Tuesday, August 19, 2008

iPhone 3G: The next Firestone?

Apple often remains at the forefront of the news, but not always for good reasons. If you read by blog regularly, you might get the impression I don't like Apple, which is simply not true. I am, in fact, in awe of the marketing and product development genius that often goes into the company's offerings. However, I count myself a healthy skeptic and don't share the same religious-strength faith in the company that many of my fan boy advertising compatriots do.

As many have heard, there has been a great deal of controversy over the iPhone. From offering vouchers to save their skin in the face of angry iPhone buyers who spent considerably more money on the previous generation iPhone, to the debacle of the two month price drop on the first gen iPhone, to a phone that can't get a 3G signal in places like the middle of downtown Chicago, it's amazing it hasn't generated more bad press. But I guess that's the power of a dedicated consumer base.

The part that really amazes me about the whole thing is that Apple and AT&T have not only failed to address the problem to the satisfaction of their customers, they don't even admit there's a problem at all. Apple is basically telling consumers, "It's all in your head." Tell that to the guy who finally gave his iPhone 3G up only to find out it had dropped 32% of his calls, amongst other problems.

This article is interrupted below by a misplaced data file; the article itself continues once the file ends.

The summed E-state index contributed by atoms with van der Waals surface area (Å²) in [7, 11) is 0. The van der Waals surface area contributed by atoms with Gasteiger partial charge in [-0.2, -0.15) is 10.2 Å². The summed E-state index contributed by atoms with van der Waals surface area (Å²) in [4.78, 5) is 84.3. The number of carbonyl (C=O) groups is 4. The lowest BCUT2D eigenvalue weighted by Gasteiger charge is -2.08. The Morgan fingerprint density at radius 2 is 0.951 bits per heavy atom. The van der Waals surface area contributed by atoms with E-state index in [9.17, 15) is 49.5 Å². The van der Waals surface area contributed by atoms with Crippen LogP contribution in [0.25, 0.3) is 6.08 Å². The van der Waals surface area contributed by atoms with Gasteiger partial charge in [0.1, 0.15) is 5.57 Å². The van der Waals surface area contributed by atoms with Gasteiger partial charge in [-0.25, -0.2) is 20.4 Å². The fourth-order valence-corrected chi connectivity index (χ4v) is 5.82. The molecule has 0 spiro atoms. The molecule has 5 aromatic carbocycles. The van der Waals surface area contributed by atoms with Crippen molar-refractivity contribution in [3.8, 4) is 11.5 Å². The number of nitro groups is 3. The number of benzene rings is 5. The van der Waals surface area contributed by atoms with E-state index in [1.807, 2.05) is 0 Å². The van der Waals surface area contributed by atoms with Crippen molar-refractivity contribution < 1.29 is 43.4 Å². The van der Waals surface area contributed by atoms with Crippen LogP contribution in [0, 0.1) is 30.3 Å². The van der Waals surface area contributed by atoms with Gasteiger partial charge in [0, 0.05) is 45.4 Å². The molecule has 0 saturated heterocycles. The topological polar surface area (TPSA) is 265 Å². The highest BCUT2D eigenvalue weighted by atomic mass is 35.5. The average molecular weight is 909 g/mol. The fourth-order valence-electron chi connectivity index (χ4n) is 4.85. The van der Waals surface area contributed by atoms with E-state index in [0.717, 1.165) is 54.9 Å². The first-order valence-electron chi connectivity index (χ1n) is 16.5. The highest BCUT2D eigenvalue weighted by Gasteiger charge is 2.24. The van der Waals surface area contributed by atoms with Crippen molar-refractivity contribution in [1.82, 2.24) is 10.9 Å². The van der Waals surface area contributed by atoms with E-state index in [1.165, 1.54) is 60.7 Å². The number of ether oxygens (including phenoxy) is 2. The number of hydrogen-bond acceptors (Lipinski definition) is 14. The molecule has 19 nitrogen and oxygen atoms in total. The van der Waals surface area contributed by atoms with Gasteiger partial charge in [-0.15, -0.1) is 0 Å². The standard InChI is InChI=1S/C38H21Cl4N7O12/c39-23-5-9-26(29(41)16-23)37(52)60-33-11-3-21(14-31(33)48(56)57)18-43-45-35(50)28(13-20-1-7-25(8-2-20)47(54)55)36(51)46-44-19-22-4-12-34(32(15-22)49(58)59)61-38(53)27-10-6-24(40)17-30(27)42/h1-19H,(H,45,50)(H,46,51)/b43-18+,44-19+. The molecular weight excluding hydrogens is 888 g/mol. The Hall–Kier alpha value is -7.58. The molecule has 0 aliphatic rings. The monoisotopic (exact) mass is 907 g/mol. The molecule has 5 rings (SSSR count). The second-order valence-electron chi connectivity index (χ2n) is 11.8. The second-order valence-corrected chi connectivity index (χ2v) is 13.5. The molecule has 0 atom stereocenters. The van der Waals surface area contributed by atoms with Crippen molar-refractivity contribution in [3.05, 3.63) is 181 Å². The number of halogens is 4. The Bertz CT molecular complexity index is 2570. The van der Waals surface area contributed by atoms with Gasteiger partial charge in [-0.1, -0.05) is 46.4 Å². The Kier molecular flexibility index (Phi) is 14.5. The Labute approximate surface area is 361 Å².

My biggest question is how the whole thing will end. It's my understanding that dedicated Apple customers are used to a certain level of service and support, and I doubt anyone's going to get less vocal about the problems of the exorbitantly (or at least previously exorbitantly) expensive item an its accompanying service agreement. I want to see if the fingers start point, and when they do, who, if anyone, will admit fault. Will Apple and AT&T start pointing back and forth at each other proclaiming it's the other's fault while sales drop and public perception of both companies spirals downward? Or will one or both admit some error and rectify the situation to the satisfaction of the consumers?

I suppose only time will tell.

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